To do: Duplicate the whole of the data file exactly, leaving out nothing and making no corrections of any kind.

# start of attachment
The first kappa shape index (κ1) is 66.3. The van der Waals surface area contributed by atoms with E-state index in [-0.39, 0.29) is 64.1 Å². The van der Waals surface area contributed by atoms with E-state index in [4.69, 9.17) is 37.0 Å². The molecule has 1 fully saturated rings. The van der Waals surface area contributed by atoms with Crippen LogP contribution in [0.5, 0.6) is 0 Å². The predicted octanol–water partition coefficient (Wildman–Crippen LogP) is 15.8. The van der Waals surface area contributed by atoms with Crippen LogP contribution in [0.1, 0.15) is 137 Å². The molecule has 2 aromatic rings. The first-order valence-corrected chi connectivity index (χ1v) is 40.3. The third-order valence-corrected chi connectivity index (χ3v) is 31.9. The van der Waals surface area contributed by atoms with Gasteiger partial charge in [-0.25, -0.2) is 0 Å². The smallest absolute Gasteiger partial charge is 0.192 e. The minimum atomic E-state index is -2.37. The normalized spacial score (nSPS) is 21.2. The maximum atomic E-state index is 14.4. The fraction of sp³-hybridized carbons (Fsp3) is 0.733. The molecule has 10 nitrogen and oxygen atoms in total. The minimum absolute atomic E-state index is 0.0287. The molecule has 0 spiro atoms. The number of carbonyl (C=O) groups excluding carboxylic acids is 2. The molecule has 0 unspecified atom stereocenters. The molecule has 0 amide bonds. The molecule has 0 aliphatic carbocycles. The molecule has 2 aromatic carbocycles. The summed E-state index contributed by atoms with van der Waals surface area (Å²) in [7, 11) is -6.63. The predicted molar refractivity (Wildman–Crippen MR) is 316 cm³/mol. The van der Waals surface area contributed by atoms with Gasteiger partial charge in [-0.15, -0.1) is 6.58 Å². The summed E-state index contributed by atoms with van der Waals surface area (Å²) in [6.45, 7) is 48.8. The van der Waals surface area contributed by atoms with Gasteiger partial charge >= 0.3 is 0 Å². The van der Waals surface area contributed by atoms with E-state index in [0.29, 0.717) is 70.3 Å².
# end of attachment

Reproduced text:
The first kappa shape index (κ1) is 66.3. The van der Waals surface area contributed by atoms with E-state index in [-0.39, 0.29) is 64.1 Å². The van der Waals surface area contributed by atoms with E-state index in [4.69, 9.17) is 37.0 Å². The molecule has 1 fully saturated rings. The van der Waals surface area contributed by atoms with Crippen LogP contribution in [0.5, 0.6) is 0 Å². The predicted octanol–water partition coefficient (Wildman–Crippen LogP) is 15.8. The van der Waals surface area contributed by atoms with Crippen LogP contribution in [0.1, 0.15) is 137 Å². The molecule has 2 aromatic rings. The first-order valence-corrected chi connectivity index (χ1v) is 40.3. The third-order valence-corrected chi connectivity index (χ3v) is 31.9. The van der Waals surface area contributed by atoms with Gasteiger partial charge in [-0.25, -0.2) is 0 Å². The smallest absolute Gasteiger partial charge is 0.192 e. The minimum atomic E-state index is -2.37. The normalized spacial score (nSPS) is 21.2. The maximum atomic E-state index is 14.4. The fraction of sp³-hybridized carbons (Fsp3) is 0.733. The molecule has 10 nitrogen and oxygen atoms in total. The minimum absolute atomic E-state index is 0.0287. The molecule has 0 spiro atoms. The number of carbonyl (C=O) groups excluding carboxylic acids is 2. The molecule has 0 unspecified atom stereocenters. The molecule has 0 amide bonds. The molecule has 0 aliphatic carbocycles. The molecule has 2 aromatic carbocycles. The summed E-state index contributed by atoms with van der Waals surface area (Å²) in [7, 11) is -6.63. The predicted molar refractivity (Wildman–Crippen MR) is 316 cm³/mol. The van der Waals surface area contributed by atoms with Gasteiger partial charge in [-0.15, -0.1) is 6.58 Å². The summed E-state index contributed by atoms with van der Waals surface area (Å²) in [6.45, 7) is 48.8. The van der Waals surface area contributed by atoms with Gasteiger partial charge >= 0.3 is 0 Å². The van der Waals surface area contributed by atoms with E-state index in [0.29, 0.717) is 70.3 Å².